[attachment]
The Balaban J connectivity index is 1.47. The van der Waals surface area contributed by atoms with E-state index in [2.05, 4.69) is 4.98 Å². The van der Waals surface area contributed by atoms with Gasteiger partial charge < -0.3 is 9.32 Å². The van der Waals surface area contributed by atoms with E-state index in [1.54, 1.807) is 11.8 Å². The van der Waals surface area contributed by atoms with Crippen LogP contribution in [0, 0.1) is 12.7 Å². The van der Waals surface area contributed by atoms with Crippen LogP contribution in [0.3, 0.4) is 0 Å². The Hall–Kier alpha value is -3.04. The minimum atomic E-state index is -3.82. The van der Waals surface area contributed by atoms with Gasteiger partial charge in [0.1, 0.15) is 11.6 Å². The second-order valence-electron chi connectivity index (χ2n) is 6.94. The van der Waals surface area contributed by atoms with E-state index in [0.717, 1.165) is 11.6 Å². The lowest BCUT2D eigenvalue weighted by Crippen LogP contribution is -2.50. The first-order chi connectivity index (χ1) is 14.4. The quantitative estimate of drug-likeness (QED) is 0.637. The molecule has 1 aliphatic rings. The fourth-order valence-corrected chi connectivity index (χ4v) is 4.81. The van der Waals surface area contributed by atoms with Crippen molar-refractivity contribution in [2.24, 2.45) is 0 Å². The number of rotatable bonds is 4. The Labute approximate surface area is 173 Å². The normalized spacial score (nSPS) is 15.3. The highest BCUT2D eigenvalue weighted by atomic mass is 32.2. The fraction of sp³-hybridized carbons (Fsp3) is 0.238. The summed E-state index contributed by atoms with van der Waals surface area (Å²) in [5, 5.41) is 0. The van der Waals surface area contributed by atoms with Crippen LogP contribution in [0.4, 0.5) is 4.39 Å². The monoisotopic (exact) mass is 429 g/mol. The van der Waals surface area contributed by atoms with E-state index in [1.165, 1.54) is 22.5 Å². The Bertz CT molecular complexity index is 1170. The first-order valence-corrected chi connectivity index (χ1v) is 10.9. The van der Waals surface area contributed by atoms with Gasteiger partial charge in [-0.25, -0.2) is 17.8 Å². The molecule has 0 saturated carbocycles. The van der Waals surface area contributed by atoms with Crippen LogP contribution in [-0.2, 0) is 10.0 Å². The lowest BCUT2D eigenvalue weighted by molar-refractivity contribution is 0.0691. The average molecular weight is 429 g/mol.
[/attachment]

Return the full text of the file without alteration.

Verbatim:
The Balaban J connectivity index is 1.47. The van der Waals surface area contributed by atoms with E-state index in [2.05, 4.69) is 4.98 Å². The van der Waals surface area contributed by atoms with Gasteiger partial charge < -0.3 is 9.32 Å². The van der Waals surface area contributed by atoms with E-state index in [1.54, 1.807) is 11.8 Å². The van der Waals surface area contributed by atoms with Crippen LogP contribution in [0, 0.1) is 12.7 Å². The van der Waals surface area contributed by atoms with Crippen LogP contribution in [0.3, 0.4) is 0 Å². The Hall–Kier alpha value is -3.04. The minimum atomic E-state index is -3.82. The van der Waals surface area contributed by atoms with Gasteiger partial charge in [0.1, 0.15) is 11.6 Å². The second-order valence-electron chi connectivity index (χ2n) is 6.94. The van der Waals surface area contributed by atoms with E-state index in [0.717, 1.165) is 11.6 Å². The lowest BCUT2D eigenvalue weighted by Crippen LogP contribution is -2.50. The first-order chi connectivity index (χ1) is 14.4. The quantitative estimate of drug-likeness (QED) is 0.637. The molecule has 1 aliphatic rings. The fourth-order valence-corrected chi connectivity index (χ4v) is 4.81. The van der Waals surface area contributed by atoms with Crippen molar-refractivity contribution in [2.24, 2.45) is 0 Å². The number of rotatable bonds is 4. The Labute approximate surface area is 173 Å². The normalized spacial score (nSPS) is 15.3. The highest BCUT2D eigenvalue weighted by atomic mass is 32.2. The fraction of sp³-hybridized carbons (Fsp3) is 0.238. The summed E-state index contributed by atoms with van der Waals surface area (Å²) in [5, 5.41) is 0. The van der Waals surface area contributed by atoms with Crippen LogP contribution in [0.4, 0.5) is 4.39 Å². The monoisotopic (exact) mass is 429 g/mol. The van der Waals surface area contributed by atoms with E-state index in [1.165, 1.54) is 22.5 Å². The Bertz CT molecular complexity index is 1170. The first-order valence-corrected chi connectivity index (χ1v) is 10.9. The van der Waals surface area contributed by atoms with Gasteiger partial charge in [-0.25, -0.2) is 17.8 Å². The molecule has 0 saturated carbocycles. The van der Waals surface area contributed by atoms with Crippen LogP contribution in [-0.2, 0) is 10.0 Å². The lowest BCUT2D eigenvalue weighted by molar-refractivity contribution is 0.0691. The average molecular weight is 429 g/mol.